Can a Cross Training Shoe Actually Take You From Weights to Plyos to the Treadmill?


Athletes today are far more multifaceted than ever before. Runners lift weights. Lifters hit the pavement. Men and women are stepping outside of their go-to discipline—be it baseball, basketball, soccer—and reaping the benefits of challenging new skill sets and muscle groups. You probably do the same thing in the gym—blasting out a weighted strength and conditioning circuit before hopping on a treadmill to log some miles. (Or, you know, complete the grueling CrossFit WOD Murph.)

The problem is finding a shoe that can keep up with you—that has enough stability and support for weight lifting, plus the comfort and cushioning for running. The newly released Nike Free Train Force Flyknit can truly do it all.

“It’s designed so athletes can lift, run, jump, and cut in multiple environments,” says Drew Conant, Nike’s men’s training footwear product director. 

Like the LunarEpic Flyknit, Nike’s other latest installment, the Free Train Force Flyknit is a mid-cut shoe that offers support through the ankle for a snug fit. You can see the linear design on the sides of the shoe. Some of that detailing has Flywire technology—which serves kind of like cables on a suspension bridge—running through it at the instep to lock down your foot for lateral movements like cutting, stopping, braking, or jumping. “We’re shooting for stability in the upper,” Conant says. “There’s not as much stretch in the upper like the LunarEpic, but there’s a heel counter to keep your foot on the platform of the shoe, rather than rolling off, creating instability.” The shoe also boasts a wide, flat bottom heel and foam underfoot that’s flexible and comfortable but firm, which is exactly what you need when you’re squatting 300 pounds, doing a lateral lunge, or landing from a box jump.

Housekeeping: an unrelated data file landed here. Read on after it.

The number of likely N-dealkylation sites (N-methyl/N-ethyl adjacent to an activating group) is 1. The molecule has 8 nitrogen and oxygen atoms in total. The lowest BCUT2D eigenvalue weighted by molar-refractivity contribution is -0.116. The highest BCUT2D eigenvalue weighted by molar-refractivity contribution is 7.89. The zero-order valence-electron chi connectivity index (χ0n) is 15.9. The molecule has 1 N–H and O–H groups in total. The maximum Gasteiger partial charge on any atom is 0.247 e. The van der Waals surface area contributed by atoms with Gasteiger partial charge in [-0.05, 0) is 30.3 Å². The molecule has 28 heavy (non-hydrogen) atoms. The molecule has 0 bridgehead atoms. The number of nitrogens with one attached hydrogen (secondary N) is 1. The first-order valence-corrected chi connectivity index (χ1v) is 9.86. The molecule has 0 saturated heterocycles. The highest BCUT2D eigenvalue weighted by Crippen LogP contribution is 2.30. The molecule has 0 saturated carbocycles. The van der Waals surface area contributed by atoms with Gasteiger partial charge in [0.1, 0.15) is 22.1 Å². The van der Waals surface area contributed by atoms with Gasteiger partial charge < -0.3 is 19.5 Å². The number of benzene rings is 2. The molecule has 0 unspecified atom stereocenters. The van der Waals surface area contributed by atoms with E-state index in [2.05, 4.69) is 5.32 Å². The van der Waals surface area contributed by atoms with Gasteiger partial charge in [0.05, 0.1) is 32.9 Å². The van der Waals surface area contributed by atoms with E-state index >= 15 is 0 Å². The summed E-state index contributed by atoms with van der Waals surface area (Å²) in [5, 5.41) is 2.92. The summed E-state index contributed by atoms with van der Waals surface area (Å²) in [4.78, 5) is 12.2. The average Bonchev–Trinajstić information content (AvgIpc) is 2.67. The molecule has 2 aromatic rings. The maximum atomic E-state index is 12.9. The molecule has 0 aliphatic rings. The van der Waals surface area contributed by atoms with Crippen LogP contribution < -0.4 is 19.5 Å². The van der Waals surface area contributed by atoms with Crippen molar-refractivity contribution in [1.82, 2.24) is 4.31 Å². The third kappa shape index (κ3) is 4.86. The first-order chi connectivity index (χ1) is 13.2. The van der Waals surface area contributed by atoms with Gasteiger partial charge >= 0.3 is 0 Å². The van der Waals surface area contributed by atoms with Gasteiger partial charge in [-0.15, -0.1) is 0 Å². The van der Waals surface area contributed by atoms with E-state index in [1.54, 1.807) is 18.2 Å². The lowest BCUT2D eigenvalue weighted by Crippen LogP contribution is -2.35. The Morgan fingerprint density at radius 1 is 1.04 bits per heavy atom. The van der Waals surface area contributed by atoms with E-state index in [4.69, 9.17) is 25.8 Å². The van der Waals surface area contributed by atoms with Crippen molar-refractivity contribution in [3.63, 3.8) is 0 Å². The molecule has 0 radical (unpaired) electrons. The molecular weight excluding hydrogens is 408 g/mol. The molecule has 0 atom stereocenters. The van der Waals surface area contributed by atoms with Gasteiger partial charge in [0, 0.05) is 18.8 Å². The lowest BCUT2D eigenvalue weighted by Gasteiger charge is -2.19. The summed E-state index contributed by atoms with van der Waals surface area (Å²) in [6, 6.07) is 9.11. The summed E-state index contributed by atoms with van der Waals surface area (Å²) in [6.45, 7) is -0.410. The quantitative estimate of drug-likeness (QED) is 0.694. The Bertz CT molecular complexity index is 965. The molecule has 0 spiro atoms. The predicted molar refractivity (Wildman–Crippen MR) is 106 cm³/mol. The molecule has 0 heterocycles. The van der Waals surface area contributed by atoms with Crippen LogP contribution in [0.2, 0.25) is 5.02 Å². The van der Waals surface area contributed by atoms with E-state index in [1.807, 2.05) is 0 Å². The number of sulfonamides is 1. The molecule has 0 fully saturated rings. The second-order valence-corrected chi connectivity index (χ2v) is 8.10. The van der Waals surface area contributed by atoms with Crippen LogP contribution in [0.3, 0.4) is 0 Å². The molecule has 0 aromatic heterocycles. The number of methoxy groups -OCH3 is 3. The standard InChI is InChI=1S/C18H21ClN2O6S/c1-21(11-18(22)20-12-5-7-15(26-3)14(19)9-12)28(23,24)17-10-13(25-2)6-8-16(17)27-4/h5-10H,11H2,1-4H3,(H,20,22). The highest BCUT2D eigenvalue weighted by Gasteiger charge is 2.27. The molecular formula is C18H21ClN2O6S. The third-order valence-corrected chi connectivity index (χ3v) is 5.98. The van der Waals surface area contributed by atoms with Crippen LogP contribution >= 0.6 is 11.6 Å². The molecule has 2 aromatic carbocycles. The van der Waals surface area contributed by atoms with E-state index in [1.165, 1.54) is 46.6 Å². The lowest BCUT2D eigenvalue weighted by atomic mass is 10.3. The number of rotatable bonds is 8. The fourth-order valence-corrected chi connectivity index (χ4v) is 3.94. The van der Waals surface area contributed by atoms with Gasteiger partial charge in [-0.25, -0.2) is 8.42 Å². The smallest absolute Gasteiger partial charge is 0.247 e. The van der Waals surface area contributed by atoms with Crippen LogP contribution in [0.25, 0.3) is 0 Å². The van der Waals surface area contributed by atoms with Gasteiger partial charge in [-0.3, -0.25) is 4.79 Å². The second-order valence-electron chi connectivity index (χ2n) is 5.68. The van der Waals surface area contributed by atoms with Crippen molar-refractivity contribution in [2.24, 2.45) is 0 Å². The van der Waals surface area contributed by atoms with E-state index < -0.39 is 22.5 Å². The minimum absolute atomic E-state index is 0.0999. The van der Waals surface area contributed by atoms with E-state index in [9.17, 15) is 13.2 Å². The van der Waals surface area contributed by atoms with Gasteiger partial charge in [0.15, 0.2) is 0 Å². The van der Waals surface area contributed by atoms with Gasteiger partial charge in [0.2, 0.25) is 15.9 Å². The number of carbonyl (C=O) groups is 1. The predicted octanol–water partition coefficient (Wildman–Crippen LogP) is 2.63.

As for running, that’s where one of the shoe’s most impressive advancements comes in, solving what was arguably one of the running shoe industry’s biggest problems. When you run, your foot expands in length and width, so while the Free Train Force Flyknit locks your foot in place, the updated “Free” technology (that you can see in the outsole) accommodates the need to splay in the toe box by using a dual-density system. Basically, the materials can stretch in all different directions to accommodate your foot as it “grows” while you run. You’ll get the feel of barefoot running with the protection of traditional footwear. Note that this shoe is intended for shorter runs like 5Ks and sprints rather than distance running like a marathon. (For that, you could pick up the LunarEpic instead.)

Want to try the Free Train Force Flyknit for yourself? Shop the do-everything shoe for $150 at

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